This could make many companies and nuclear power plants turn up their noses. A massive uptake of wind and solar power could lead to the closure of these institutions, thus generating changes in the market and also political tensions.
So that’s why you don’t switch directly to photovoltaics?
If the sun is a free and inexhaustible source, why don’t we stop producing electricity through the use of substances such as oil or dangerous nuclear power plants?
According to some electricity experts, photovoltaics alone would not be enough to meet the electricity demand of all the world’s inhabitants and businesses. New machinery, home automation devices, etc., require more and more electricity. Just think that more and more means of transport are electric and that is the direction for the power supply of many other tools we use on a daily basis.
Electrification of everything is being sought in order to eliminate the use of oil, which is increasingly expensive and running out, or other fuels such as gas and coal, which pollute the environment. So the demand for electricity is increasingly massive and photovoltaic systems may not be enough.
The answer would therefore be to combine nuclear power with new methods of electricity supply. The energy of the atom is much more powerful and constant, programmable and with low carbon emissions.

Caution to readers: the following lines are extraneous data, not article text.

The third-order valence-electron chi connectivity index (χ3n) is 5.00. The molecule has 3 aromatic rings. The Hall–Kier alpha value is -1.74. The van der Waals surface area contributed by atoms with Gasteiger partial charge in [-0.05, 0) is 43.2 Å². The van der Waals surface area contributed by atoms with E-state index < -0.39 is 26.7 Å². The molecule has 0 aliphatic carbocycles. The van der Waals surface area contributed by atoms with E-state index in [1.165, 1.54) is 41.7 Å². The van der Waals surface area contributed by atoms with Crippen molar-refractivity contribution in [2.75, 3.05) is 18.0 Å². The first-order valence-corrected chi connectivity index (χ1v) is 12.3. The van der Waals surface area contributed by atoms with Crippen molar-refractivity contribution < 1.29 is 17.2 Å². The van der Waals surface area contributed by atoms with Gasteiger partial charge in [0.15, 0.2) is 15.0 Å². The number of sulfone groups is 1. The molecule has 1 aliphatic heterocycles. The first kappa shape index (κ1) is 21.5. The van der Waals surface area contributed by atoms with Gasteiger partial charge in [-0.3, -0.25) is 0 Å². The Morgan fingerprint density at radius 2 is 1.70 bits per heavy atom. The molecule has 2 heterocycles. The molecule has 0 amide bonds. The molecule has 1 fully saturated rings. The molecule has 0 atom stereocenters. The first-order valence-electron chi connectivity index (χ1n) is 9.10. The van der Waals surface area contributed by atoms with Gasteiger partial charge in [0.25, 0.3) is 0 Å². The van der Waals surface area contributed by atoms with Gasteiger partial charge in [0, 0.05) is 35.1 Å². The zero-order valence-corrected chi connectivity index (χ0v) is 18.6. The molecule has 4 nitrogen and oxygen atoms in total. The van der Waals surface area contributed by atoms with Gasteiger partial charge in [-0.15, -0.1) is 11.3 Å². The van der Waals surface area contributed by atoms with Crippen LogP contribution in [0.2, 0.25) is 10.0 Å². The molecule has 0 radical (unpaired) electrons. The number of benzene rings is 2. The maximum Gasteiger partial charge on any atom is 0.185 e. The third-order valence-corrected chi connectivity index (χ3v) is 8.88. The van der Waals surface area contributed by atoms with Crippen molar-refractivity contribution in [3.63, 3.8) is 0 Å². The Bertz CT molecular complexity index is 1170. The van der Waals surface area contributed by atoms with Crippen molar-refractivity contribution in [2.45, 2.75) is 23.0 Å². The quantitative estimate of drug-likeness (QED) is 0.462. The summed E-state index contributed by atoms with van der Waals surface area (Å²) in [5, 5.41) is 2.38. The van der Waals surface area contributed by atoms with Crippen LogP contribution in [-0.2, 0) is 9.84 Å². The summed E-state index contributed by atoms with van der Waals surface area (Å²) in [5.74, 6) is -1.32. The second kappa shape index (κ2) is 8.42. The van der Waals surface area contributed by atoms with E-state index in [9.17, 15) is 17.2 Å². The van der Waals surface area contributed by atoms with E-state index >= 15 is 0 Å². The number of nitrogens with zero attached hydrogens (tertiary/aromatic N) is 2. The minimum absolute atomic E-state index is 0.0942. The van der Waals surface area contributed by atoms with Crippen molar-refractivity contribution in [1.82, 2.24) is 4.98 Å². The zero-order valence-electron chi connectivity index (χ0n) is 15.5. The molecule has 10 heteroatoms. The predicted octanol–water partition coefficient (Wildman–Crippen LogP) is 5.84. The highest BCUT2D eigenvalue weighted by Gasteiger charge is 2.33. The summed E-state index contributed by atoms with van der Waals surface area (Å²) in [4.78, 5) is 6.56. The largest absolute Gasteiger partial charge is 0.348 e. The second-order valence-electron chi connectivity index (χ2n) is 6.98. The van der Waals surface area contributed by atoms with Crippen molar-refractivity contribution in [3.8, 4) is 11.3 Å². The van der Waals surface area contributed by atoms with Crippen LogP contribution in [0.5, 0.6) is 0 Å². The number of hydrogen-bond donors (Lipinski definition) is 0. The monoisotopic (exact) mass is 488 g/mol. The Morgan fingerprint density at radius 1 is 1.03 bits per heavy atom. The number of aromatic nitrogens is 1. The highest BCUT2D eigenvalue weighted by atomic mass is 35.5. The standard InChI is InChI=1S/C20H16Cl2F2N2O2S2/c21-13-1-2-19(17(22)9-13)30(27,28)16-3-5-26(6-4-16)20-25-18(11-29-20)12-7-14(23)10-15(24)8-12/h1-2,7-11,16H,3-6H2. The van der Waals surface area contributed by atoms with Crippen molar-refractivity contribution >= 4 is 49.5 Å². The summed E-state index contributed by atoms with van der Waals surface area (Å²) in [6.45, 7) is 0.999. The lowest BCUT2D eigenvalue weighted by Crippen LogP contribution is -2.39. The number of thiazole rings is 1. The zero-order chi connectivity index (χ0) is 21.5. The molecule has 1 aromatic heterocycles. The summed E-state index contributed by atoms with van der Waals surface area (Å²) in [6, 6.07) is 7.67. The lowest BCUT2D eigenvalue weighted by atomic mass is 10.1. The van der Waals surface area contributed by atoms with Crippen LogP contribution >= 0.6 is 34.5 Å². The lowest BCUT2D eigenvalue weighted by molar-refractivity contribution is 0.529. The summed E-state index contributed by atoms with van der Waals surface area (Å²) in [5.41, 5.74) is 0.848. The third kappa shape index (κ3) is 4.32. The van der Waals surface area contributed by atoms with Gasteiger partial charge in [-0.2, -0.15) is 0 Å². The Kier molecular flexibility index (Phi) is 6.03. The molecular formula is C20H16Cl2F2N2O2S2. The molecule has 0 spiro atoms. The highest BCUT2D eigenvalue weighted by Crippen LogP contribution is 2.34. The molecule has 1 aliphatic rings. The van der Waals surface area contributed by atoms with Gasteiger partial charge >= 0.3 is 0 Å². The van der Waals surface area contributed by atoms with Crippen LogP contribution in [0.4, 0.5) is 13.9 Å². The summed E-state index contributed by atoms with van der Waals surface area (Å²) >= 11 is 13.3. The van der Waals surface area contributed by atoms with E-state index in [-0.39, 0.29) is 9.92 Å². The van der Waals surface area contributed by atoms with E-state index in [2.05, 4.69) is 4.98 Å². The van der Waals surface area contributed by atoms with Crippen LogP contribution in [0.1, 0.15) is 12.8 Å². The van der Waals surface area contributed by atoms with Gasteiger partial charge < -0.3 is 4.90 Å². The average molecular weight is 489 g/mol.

Of course, like any decision, decarbonisation in favour of sustainability has its drawbacks: wind, photovoltaics, geothermal, biomass, etc., are not programmable, i.e. they cannot be chemically generated in the desired quantities to generate the power you want. To achieve the efficiency of nuclear power, these renewable systems would need mountains of batteries, which are notoriously expensive.
Photovoltaic: …end what about the economic side?
Isn’t a solar plant that produces as much in a programmable way as a large nuclear power plant more economical? The answer is yes. The cost of building and maintaining nuclear reactors is very high, but it guarantees impressive constant power.
On the other hand, photovoltaics can only match energy production with more installations and storage batteries. Is this a problem? Perhaps in terms of space (where do we install square kilometres of solar panels?) but certainly not in terms of money. According to the calculations of some researchers, for the same energy production in the same amount of time, however, photovoltaics, which requires more space and installation work, are still cheaper.
Maintenance is also cheaper: a nuclear power plant has to be run and supervised by many workers and engineers. Renewable energy sources are mostly independent. It is true that nuclear power plants are more durable (some are now even 80 years old), but a solar power plant takes less time to build, lasts up to 25 years and is not as dangerous as a nuclear power plant.
Solar power generation will always be cheaper and more efficient. It’s just a matter of overcoming the political tensions that still point to nuclear power generation. It is always a question of money.